Unisys Corporation (News) (NYSE: UIS) announces that it played a major role in the successful opening of Terminal 3 at Beijing Capital International Airport (BCIA). Unisys developed, integrated and is currently managing the core systems at BCIA Terminal 3, which became fully operational on March 26, 2008 and is now the world's largest airport terminal building. The Terminal 3 expansion project will provide the critical transportation infrastructure needed by Beijing to host the 2008 Olympic Summer Games. BCIA will be able to handle a targeted 76 million passengers and 580,000 flights a year with peak hours handling more than 124 flights per hour by 2015.
The BCIA authorities awarded the Terminal 3 Master Systems Integration contract to Unisys in mid-2005. Unisys assigned a dedicated team of technical and functional experts on design and development, integrated system architecture, testing, training, documentation and overall program management to work on this mission-critical assignment.
The IT management at BCIA has stated that it is very satisfied that the system integrated by Unisys is running smoothly. BCIA has enhanced its airport operation management by capitalizing on Unisys expertise in this area.
As the master systems integrator, Unisys was responsible for a number of key deliverables, allowing the airport's operations to be supported by efficient, flexible technology. Unisys major responsibilities for this project included:
- Ground Operation Information System (GOIS) - Unisys designed, developed and implemented the GOIS that manages the flight information for the entire airport, covering Terminals 1, 2 and 3. The GOIS continually receives the latest flight-related information from air traffic control, airline systems, various operational systems and handling agents, stores the information in the airport operational database and disseminates this real-time data to pertinent airport systems and key stakeholders in the airport community. The system includes a sophisticated resource management component to oversee and allocate various key airport resources such as stands, gates, check-in counters and baggage carousels to maximize efficiency and minimize flight delays. The system also enables airport officials to monitor whether the airport is delivering the correct levels of service to airlines and passengers, therefore improving both airport operations and the traveler experience.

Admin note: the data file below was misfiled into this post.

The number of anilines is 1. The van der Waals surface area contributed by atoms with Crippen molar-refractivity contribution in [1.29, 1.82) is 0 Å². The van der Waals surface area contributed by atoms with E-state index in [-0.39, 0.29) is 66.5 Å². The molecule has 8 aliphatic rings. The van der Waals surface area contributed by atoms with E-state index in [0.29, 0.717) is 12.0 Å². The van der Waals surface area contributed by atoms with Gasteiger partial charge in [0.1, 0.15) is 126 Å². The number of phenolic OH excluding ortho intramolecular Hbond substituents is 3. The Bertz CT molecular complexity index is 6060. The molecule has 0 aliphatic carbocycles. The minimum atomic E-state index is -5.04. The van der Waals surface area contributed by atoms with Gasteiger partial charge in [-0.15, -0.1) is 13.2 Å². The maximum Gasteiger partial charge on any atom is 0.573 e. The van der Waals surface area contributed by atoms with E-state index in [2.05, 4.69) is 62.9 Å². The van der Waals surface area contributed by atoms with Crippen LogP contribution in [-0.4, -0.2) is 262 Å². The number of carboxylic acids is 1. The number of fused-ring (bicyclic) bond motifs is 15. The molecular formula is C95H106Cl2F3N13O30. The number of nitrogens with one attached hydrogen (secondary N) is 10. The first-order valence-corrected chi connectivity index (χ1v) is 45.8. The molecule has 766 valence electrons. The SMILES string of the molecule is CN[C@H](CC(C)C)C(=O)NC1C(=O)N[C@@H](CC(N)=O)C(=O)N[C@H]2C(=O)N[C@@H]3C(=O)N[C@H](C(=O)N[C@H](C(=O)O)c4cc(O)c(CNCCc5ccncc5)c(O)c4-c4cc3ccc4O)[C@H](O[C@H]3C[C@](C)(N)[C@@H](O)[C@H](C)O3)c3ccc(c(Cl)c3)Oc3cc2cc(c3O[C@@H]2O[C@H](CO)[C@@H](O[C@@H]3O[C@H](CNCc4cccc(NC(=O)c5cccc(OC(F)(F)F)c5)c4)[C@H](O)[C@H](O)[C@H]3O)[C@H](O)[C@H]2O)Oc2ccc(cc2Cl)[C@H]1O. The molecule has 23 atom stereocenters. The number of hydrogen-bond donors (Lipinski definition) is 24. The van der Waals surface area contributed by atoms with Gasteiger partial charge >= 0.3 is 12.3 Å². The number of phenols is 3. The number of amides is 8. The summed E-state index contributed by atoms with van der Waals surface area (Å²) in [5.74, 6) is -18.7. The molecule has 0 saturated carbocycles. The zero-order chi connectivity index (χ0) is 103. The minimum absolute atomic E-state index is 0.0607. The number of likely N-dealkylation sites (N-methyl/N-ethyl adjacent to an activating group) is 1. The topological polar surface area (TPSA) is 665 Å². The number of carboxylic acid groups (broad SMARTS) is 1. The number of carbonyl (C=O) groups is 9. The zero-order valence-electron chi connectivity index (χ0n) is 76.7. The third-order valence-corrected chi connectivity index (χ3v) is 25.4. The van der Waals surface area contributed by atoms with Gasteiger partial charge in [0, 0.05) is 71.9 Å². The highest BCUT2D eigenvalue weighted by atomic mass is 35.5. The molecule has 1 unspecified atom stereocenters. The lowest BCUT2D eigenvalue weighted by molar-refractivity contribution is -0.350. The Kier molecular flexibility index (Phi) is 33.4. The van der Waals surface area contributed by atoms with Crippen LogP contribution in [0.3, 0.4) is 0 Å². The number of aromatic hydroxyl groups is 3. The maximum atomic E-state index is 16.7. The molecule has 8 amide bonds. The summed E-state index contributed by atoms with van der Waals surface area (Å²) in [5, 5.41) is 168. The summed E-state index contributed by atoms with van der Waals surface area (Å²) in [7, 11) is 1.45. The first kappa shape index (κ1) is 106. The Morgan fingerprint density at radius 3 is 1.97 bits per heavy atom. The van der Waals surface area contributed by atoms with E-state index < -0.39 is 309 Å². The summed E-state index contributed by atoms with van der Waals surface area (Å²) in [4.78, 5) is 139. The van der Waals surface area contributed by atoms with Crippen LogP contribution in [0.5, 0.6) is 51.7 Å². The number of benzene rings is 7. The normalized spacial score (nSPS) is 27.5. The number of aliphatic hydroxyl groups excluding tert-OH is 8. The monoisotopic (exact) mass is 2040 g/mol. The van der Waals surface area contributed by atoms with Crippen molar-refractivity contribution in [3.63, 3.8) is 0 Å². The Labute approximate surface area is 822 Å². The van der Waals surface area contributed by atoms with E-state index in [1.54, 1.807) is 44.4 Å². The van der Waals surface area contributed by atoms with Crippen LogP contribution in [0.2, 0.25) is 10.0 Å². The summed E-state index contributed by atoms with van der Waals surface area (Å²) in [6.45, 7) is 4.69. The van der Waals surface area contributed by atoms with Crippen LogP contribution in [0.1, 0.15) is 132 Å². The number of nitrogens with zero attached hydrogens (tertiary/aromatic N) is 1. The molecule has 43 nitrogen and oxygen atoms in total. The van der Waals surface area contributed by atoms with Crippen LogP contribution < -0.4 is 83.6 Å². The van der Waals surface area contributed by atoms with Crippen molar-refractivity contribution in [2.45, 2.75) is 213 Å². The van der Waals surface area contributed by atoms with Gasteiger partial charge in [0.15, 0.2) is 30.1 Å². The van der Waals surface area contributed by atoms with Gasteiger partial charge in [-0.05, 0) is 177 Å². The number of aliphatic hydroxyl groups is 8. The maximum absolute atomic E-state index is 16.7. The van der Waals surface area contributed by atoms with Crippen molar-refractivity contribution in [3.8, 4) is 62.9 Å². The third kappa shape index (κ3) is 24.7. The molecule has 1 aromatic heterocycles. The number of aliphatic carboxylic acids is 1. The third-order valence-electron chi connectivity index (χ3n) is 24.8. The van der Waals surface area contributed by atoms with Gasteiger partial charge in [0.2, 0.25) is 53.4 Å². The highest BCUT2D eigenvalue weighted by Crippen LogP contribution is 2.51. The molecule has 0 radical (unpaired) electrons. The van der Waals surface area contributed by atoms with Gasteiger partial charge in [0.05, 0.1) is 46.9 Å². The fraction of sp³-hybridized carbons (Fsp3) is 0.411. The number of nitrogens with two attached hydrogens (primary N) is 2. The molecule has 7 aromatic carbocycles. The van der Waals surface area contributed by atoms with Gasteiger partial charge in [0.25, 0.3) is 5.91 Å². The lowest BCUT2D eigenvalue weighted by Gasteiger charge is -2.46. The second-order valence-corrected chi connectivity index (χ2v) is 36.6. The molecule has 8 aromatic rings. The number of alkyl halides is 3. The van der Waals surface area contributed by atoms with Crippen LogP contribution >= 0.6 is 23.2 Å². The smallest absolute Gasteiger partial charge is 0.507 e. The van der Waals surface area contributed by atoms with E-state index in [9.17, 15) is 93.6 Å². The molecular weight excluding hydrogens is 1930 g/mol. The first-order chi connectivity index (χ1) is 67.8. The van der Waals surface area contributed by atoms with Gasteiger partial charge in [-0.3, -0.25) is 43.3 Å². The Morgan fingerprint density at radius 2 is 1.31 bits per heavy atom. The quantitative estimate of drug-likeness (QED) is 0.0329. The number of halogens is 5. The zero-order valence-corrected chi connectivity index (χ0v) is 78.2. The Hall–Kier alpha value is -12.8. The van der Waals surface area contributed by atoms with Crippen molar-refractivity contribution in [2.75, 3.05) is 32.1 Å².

- Integration Framework Design - Unisys designed the overall integration framework for the new Terminal 3 systems and successfully integrated more than 20 core operational systems prior to the terminal's opening. Unisys then implemented the system, which resulted in seamless interoperability of disparate systems and a scalable, manageable integration architecture.
- Migration Strategy - Unisys assisted in defining the overall strategy for the migration and production of the new IT systems prior to the progressive transfer of flights to Terminal 3. BCIA mandated that the IT systems migration not impact current operations in Terminals 1 and 2. Unisys designed the strategic plan so that the new Terminal 3 Airport Operational Database would manage the acquisition of all flight-related information for the entire airport from external sources, such as air traffic control, and in turn, distribute this data to the terminal operational databases for Terminals 1 and 2 as well.
- Future Operational Model - Based on its 3D BlueprintingTM approach, Unisys consulted on the future operational model for BCIA, allowing it to become a major hub airport and to more effectively compete with other major airports in the region. Leveraging this proven methodology and the company's domain experience at other airports, such as Guangzhou Baiyun International Airport, Unisys recommended a new operational model for BCIA's business and operational practices, and allows the airport to continually assess future changes in its operational processes now that Terminal 3 is up and running.